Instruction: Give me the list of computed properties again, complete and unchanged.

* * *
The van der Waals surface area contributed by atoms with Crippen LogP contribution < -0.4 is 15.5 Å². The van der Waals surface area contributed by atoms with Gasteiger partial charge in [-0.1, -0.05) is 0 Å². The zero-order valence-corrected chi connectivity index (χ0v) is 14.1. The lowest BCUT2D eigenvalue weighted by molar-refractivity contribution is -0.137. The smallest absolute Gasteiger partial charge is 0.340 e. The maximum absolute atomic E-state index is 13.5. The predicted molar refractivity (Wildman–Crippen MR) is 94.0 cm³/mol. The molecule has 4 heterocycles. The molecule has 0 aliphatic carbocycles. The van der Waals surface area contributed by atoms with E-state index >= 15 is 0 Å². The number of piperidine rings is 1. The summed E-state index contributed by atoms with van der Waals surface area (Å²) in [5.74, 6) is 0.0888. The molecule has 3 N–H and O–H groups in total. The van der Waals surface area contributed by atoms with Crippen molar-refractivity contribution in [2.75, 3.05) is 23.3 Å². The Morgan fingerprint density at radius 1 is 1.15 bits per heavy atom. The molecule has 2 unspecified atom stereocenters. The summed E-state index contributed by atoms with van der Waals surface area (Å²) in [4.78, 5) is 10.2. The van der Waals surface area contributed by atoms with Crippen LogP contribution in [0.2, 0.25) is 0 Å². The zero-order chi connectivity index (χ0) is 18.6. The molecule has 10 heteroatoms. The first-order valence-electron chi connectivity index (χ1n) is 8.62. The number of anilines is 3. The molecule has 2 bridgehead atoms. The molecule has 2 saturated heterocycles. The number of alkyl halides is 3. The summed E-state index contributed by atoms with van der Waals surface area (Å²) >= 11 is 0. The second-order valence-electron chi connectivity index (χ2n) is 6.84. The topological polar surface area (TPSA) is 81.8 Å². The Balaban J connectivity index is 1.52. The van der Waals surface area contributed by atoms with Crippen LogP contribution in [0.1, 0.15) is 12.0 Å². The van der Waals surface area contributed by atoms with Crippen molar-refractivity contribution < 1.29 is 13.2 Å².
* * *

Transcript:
The van der Waals surface area contributed by atoms with Crippen LogP contribution < -0.4 is 15.5 Å². The van der Waals surface area contributed by atoms with Gasteiger partial charge in [-0.1, -0.05) is 0 Å². The zero-order valence-corrected chi connectivity index (χ0v) is 14.1. The lowest BCUT2D eigenvalue weighted by molar-refractivity contribution is -0.137. The smallest absolute Gasteiger partial charge is 0.340 e. The maximum absolute atomic E-state index is 13.5. The predicted molar refractivity (Wildman–Crippen MR) is 94.0 cm³/mol. The molecule has 4 heterocycles. The molecule has 0 aliphatic carbocycles. The van der Waals surface area contributed by atoms with E-state index >= 15 is 0 Å². The number of piperidine rings is 1. The summed E-state index contributed by atoms with van der Waals surface area (Å²) in [5.74, 6) is 0.0888. The molecule has 3 N–H and O–H groups in total. The van der Waals surface area contributed by atoms with Crippen molar-refractivity contribution in [2.75, 3.05) is 23.3 Å². The Morgan fingerprint density at radius 1 is 1.15 bits per heavy atom. The molecule has 2 unspecified atom stereocenters. The summed E-state index contributed by atoms with van der Waals surface area (Å²) in [4.78, 5) is 10.2. The van der Waals surface area contributed by atoms with Crippen LogP contribution in [0.2, 0.25) is 0 Å². The zero-order chi connectivity index (χ0) is 18.6. The molecule has 10 heteroatoms. The first-order valence-electron chi connectivity index (χ1n) is 8.62. The number of anilines is 3. The molecule has 2 bridgehead atoms. The molecule has 2 saturated heterocycles. The number of alkyl halides is 3. The summed E-state index contributed by atoms with van der Waals surface area (Å²) >= 11 is 0. The second-order valence-electron chi connectivity index (χ2n) is 6.84. The topological polar surface area (TPSA) is 81.8 Å². The Balaban J connectivity index is 1.52. The van der Waals surface area contributed by atoms with Crippen LogP contribution in [0.1, 0.15) is 12.0 Å². The van der Waals surface area contributed by atoms with Crippen molar-refractivity contribution < 1.29 is 13.2 Å².